Just as He washes the disciple’s feet, He washes away our sin’s stains with His blood.
Is this not reminiscent of that famous passage in
And then He sat down just as He returned and sat down at the right hand of God the Father exalted forever.
Just a week earlier Jesus said:
In the midst of this story Jesus gets to Peter.
Peter is great!
I love him for his impetuousness.
I imagine myself being a bit like him speaking at times it would have been better to have shut up!
Peter asks Him if He is going to wash his feet.
And at Jesus reply that he was though you will not understand now, Peter says to Him, never!
What is interesting is the Greek, is fuller than that one word, that which I cannot understand why it is not translated, except it may be an idiom of the time.
Peter actually says to Jesus: No! you shall never wash my feet for eternity!
That one word ‘never’ is five words in the Greek (ου με εις τον αιωνα).
And here in this story only the feet need to be washed if you had been bathed, and if you have been cleansed in the blood of Jesus then you are needing cleansing in those particular parts that need cleaning again - salvation was once achieved, we need to come at least daily for a fresh cleansing of those particular sins we have committed.
This whole parable done in front to them was just after a heated exchange between the disciples about who would be greatest and yet the greatest of them there became their servant.
Just as He is Lord of the towel we must be people of the towel.
The second part of chapter 13 deals with Judas.
Despite all this love shown by Jesus Judas’ own heart had been hardened.
Nobody in that room knew what he was about to do and yet Jesus continued to reach out to him and did not reject him.
It was Judas’ who rejected Jesus.
How hard this must have been for Jesus really did love him, did incredible things for him, and even washed his feet and shared his bread.
And yet Judas rejected the light of the world to go out into the night.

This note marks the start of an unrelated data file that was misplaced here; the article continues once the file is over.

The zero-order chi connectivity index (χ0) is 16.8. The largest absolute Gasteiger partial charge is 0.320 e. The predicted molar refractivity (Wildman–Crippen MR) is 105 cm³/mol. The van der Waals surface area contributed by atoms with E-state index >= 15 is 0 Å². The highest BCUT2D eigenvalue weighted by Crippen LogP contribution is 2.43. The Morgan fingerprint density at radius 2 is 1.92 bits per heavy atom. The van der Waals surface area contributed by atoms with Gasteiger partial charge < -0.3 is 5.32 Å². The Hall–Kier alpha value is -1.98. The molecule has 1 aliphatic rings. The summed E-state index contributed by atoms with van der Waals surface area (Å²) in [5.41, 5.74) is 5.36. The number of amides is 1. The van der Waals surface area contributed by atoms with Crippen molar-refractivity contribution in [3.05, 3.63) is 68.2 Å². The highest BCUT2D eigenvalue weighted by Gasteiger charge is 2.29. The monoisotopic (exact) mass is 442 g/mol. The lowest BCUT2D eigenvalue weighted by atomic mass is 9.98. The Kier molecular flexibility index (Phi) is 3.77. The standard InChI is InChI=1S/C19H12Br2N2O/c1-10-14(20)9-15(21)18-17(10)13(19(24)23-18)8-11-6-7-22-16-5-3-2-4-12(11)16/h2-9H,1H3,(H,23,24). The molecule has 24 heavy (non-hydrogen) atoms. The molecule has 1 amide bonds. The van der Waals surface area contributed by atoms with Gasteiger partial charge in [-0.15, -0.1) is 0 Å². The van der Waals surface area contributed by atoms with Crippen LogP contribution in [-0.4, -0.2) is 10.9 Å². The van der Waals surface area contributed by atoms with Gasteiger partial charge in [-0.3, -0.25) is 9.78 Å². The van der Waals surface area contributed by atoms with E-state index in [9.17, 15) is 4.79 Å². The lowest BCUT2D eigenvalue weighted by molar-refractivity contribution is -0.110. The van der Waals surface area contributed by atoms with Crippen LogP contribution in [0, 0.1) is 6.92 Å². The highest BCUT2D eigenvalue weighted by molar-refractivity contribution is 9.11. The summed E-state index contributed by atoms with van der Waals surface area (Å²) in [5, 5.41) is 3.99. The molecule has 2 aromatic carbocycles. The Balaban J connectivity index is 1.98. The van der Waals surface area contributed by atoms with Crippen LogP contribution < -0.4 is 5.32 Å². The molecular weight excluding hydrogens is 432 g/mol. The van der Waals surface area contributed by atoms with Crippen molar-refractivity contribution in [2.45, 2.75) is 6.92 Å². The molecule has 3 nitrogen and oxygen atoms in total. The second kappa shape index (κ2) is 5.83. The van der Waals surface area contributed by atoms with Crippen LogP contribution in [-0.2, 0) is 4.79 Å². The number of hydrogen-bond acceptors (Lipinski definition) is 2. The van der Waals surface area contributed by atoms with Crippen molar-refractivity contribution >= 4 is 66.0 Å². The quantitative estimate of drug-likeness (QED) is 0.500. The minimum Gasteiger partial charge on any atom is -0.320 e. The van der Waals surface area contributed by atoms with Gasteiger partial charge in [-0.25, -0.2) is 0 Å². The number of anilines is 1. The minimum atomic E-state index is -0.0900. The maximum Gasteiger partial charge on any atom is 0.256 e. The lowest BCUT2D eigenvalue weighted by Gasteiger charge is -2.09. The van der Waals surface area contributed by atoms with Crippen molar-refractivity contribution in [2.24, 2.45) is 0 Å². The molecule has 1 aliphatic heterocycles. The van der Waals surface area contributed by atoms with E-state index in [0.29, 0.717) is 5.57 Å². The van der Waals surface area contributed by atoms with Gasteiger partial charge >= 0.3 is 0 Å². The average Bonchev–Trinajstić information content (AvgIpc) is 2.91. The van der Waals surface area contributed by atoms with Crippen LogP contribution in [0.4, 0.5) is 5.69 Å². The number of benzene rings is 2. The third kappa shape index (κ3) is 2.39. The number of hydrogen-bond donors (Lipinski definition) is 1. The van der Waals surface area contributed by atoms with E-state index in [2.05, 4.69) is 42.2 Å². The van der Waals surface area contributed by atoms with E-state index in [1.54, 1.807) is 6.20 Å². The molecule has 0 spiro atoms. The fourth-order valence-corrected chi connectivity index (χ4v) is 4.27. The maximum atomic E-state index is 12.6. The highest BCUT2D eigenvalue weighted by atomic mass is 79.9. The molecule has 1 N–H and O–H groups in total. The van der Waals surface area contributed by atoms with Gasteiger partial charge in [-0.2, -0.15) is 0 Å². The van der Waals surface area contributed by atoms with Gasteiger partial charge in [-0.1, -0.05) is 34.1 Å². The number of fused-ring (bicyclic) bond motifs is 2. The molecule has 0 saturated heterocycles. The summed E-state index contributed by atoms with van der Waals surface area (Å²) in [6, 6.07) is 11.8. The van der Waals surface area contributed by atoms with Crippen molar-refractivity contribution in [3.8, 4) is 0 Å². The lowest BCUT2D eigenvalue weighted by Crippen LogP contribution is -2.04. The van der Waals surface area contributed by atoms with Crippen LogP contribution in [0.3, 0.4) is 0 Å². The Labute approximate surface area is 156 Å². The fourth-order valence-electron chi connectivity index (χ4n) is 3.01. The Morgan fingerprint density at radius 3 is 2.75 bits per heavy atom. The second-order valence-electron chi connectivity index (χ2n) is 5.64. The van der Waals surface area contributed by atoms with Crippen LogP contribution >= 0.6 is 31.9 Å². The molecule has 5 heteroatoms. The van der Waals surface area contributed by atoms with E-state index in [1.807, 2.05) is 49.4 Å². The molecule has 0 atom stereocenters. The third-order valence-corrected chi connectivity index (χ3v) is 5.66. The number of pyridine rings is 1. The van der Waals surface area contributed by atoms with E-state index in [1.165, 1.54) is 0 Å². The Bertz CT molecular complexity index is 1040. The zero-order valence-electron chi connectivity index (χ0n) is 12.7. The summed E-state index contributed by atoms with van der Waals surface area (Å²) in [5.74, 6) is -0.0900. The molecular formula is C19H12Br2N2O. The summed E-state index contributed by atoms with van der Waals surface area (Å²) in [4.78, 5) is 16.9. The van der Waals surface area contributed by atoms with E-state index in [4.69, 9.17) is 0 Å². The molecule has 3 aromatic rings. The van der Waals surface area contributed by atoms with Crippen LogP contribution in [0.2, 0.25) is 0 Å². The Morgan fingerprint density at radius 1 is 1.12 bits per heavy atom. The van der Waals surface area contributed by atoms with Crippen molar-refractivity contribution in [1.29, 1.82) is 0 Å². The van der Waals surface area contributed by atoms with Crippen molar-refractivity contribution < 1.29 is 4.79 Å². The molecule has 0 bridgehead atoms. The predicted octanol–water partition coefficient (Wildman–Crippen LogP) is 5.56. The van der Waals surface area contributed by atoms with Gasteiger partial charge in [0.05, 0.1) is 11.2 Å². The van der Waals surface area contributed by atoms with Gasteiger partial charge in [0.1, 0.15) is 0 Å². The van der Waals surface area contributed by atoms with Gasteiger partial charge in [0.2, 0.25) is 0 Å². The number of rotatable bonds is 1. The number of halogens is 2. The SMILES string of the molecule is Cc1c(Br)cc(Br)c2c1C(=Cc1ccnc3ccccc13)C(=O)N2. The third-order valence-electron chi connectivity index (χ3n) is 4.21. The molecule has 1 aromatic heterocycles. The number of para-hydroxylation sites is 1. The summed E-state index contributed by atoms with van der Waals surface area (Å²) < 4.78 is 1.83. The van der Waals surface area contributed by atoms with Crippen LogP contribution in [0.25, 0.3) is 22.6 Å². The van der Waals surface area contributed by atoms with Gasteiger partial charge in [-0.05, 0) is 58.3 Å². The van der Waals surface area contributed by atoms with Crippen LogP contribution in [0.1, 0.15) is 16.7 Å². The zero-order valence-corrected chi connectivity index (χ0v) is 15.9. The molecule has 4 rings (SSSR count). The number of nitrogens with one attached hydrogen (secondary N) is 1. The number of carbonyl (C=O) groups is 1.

Around 24 hours later he committed suicide through sheer remorse, forlorn and alone and will eternally regret what he did.
There are many betrayers and the thing with such a person is that they are always the inside man or woman.
No one suspected him.
He was probably a great charmer.
Only God can see the heart and Jesus saw through it and still loved him.
When Jesus said that not all are clean he was giving him a chance not to do what he had in mind to do.
And in Jesus quoting from
Jesus was saying I know what you are up to and it does not have to be this way.
In fact, King David, the Psalmist, is here talking about his friend and counsellor Ahithophel, who conspired with David’s son Absalom and became his counsellor instead and we read what becomes of him in:
Indeed, if his advice had been followed David would not have survived and Absalom would have become king but what Ahithophel did not know was that it was God who arranged to defeat his good advice.
Jesus is saying to Judas: The fate of this man is going to be your fate too, for God has a plan bigger than your selfish plan can see.
And so it was.
Ahithophel committed suicide by hanging and so did Judas.
How gracious God is in drawing us to Him and away from the temptations that can overcome us.
It is still our choice and we can give in or we can accept the offer of life.
Judas choose unwisely as do all who give in.
A W Tozer said: the greater the sin, the greater the folly.
We are all fools who think that sin has no consequences.
Indeed, Jesus paid the ultimate consequence for all our sin.
What are we to learn from today’s passage if not that we should serve each other?
This is especially the case here in this fellowship.
It is easy to serve strangers but not so easy to love and serve those we know despite all the foibles we have discovered in each other.
We are to overflow in love even to those who could potentially betray us.
Jesus knew Judas would betray him but loved him all the same.
We are the king’s kids and we are to emulate the King of kings who got on his knees and did the servant’s job of washing their feet.
We are not greater than Him so we should be even more ready to serve.
Jesus came to serve though He is above everything and everyone.
His humility was immediately evident the moment He came to earth as a baby.
But He also lived a life as the supreme example.
And died to save us all.
He served us.
What a thought this is!